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Fibre all the way

Bandwidth-hungry networks driven by high speed applications mean that more users are now demanding fibre all the way to the desk. It's not hard to provide either but because there's more than one implementation solution, you need to assess how best to meet your users' needs.

Many organisations can now justify providing fibre to the desk in view of the volume of data that users need to share and process. Emerging applications such as design companies employing large CAD files, multimedia creation and videoconferencing are just three examples demanding high bandwidth. The immunity of optical fibres to electrical interference is a prime consideration where data handling takes place side by side with electrically 'noisy' industrial processes. Finally, where total security of data transmission is paramount, fibre wins hands-down over other solutions

Differing users mean different solutions
Numerous users-from pharmaceutical companies to aerospace firms and from design consultants to the corridors of power -now specify fibre to the desk or workstation. But since these installations vary widely from an environmental viewpoint, there's no one-size-fits-all solution. The installer must select a system which is relevant.

There are four options:

  • Fibre direct to the desk or user.
  • Fibre to the nearest wall outlet, with conversion to copper handled there.
  • Fibre to the node of the user group, then copper to each user.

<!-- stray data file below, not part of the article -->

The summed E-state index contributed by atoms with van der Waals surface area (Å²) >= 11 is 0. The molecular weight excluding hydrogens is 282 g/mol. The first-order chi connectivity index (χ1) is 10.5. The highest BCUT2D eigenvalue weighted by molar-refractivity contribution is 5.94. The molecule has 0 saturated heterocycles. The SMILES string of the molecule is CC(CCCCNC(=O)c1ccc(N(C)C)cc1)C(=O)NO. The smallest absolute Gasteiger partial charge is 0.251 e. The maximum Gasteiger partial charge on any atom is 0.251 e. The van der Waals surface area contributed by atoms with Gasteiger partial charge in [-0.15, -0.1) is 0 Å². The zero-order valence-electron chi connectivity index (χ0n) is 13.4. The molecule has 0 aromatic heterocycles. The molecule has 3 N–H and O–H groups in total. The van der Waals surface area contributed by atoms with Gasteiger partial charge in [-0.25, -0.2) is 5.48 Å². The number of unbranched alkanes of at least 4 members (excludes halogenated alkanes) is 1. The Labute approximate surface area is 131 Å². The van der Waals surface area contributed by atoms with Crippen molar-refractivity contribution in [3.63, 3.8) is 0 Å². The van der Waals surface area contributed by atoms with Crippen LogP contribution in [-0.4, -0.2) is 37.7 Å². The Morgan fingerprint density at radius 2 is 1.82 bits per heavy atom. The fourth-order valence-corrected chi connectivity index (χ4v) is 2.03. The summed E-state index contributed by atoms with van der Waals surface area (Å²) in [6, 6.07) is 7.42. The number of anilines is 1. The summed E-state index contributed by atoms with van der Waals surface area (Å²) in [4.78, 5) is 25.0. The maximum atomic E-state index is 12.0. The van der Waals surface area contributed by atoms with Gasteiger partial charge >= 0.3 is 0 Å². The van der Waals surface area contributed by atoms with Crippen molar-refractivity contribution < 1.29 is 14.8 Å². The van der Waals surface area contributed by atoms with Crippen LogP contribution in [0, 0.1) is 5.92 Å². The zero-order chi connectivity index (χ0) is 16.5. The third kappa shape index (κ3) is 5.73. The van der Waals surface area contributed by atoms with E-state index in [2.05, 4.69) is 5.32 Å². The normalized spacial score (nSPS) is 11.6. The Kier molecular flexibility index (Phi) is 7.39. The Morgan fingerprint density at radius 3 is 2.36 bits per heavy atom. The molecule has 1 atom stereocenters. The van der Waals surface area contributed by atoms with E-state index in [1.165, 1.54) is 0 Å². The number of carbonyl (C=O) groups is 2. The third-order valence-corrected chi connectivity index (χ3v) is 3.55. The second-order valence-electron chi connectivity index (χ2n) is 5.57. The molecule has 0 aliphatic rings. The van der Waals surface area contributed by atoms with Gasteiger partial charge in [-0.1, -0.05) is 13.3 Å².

• Hybrid fibre and copper cabling.

Each is handled slightly differently, so let's take them in turn.

Fibre to the desk
This is the only system that truly provides fibre all the way to the desk; the other three schemes involve a copper 'tail' and are thus composite solutions. The gap between the outlet and the user's PC or workstation is spanned by a fibre patch cord containing a flexible glass fibre protected by a relatively thick plastic sheath.

Generally these patch cords are fitted at either end with SC, ST or MT-RJ connectors; The MT-RJ are remarkably similar to the RJ-11 and RJ-45 connectors used for telephone and data cables. The optical data outlet can be on the wall (perhaps on a pillar or trunking), in a floor box or on the desk (if the optical cable is wired all the way to the desk). The 'near' end of the patch cable plugs straight onto the optical network interface card (NIC) in the PC and this card does the signal conversion from pulses of light to electrical data signals.

Click on image for larger view

Fibre to the nearest outlet
Here again the outlet can be on the wall or in a floor box. Optical NICs are not required (saving considerable cost) and a media converter is provided at the outlet (physically this is no larger than a dual-gang mains power point socket). Standard NICs are used in users' PCs, with standard copper patch leads (either Cat 5e or Cat 6) between these and the media converter. This solution combines the intrinsic benefit of fibre close to the desk with the cost benefit of using copper NICs. It works well for 10/100Mbit/s Ethernet applications and provides an easy upgrade path for a complete fibre direct to the desk solution (for example shared Gigabit Ethernet) at a later stage. It is ideal for industrial and office installations.

Fibre to the node of the user group